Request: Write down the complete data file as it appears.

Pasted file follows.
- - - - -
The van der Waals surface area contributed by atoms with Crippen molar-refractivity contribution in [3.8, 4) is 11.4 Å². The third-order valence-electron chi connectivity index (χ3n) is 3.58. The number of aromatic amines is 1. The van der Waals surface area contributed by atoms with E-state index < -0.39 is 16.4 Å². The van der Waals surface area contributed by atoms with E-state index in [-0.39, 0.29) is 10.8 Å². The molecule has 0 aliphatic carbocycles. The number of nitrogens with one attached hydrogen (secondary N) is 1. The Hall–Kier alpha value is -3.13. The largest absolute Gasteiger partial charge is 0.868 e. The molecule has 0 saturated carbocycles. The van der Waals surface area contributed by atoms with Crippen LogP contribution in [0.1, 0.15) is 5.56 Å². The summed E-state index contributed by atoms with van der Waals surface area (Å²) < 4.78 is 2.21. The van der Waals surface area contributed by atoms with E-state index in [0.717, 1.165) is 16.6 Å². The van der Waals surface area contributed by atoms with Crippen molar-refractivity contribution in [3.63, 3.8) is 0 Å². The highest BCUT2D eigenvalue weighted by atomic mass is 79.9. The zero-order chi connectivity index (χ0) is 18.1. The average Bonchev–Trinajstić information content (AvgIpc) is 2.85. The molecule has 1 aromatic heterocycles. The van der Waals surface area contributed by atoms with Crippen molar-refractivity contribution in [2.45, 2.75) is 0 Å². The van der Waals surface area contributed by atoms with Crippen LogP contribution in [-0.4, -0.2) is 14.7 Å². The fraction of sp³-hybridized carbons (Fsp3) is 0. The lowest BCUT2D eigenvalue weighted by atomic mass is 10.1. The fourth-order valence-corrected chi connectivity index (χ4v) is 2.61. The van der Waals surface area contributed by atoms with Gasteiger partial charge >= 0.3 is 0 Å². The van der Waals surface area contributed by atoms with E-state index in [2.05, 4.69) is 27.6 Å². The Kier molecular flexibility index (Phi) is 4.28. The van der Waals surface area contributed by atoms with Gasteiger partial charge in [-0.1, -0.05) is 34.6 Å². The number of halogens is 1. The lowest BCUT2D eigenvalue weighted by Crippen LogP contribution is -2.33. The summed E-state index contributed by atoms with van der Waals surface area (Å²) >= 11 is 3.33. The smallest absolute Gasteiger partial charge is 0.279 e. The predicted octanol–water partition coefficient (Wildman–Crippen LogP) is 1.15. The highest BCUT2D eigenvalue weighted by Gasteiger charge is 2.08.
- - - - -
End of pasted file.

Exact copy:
The van der Waals surface area contributed by atoms with Crippen molar-refractivity contribution in [3.8, 4) is 11.4 Å². The third-order valence-electron chi connectivity index (χ3n) is 3.58. The number of aromatic amines is 1. The van der Waals surface area contributed by atoms with E-state index < -0.39 is 16.4 Å². The van der Waals surface area contributed by atoms with E-state index in [-0.39, 0.29) is 10.8 Å². The molecule has 0 aliphatic carbocycles. The number of nitrogens with one attached hydrogen (secondary N) is 1. The Hall–Kier alpha value is -3.13. The largest absolute Gasteiger partial charge is 0.868 e. The molecule has 0 saturated carbocycles. The van der Waals surface area contributed by atoms with Crippen LogP contribution in [0.1, 0.15) is 5.56 Å². The summed E-state index contributed by atoms with van der Waals surface area (Å²) < 4.78 is 2.21. The van der Waals surface area contributed by atoms with E-state index in [0.717, 1.165) is 16.6 Å². The van der Waals surface area contributed by atoms with Crippen molar-refractivity contribution in [3.63, 3.8) is 0 Å². The highest BCUT2D eigenvalue weighted by atomic mass is 79.9. The zero-order chi connectivity index (χ0) is 18.1. The average Bonchev–Trinajstić information content (AvgIpc) is 2.85. The molecule has 1 aromatic heterocycles. The van der Waals surface area contributed by atoms with Crippen molar-refractivity contribution in [2.45, 2.75) is 0 Å². The van der Waals surface area contributed by atoms with Crippen LogP contribution in [-0.4, -0.2) is 14.7 Å². The fraction of sp³-hybridized carbons (Fsp3) is 0. The lowest BCUT2D eigenvalue weighted by atomic mass is 10.1. The fourth-order valence-corrected chi connectivity index (χ4v) is 2.61. The van der Waals surface area contributed by atoms with Gasteiger partial charge >= 0.3 is 0 Å². The van der Waals surface area contributed by atoms with E-state index in [2.05, 4.69) is 27.6 Å². The Kier molecular flexibility index (Phi) is 4.28. The van der Waals surface area contributed by atoms with Gasteiger partial charge in [-0.1, -0.05) is 34.6 Å². The number of halogens is 1. The lowest BCUT2D eigenvalue weighted by Crippen LogP contribution is -2.33. The summed E-state index contributed by atoms with van der Waals surface area (Å²) >= 11 is 3.33. The smallest absolute Gasteiger partial charge is 0.279 e. The predicted octanol–water partition coefficient (Wildman–Crippen LogP) is 1.15. The highest BCUT2D eigenvalue weighted by Gasteiger charge is 2.08.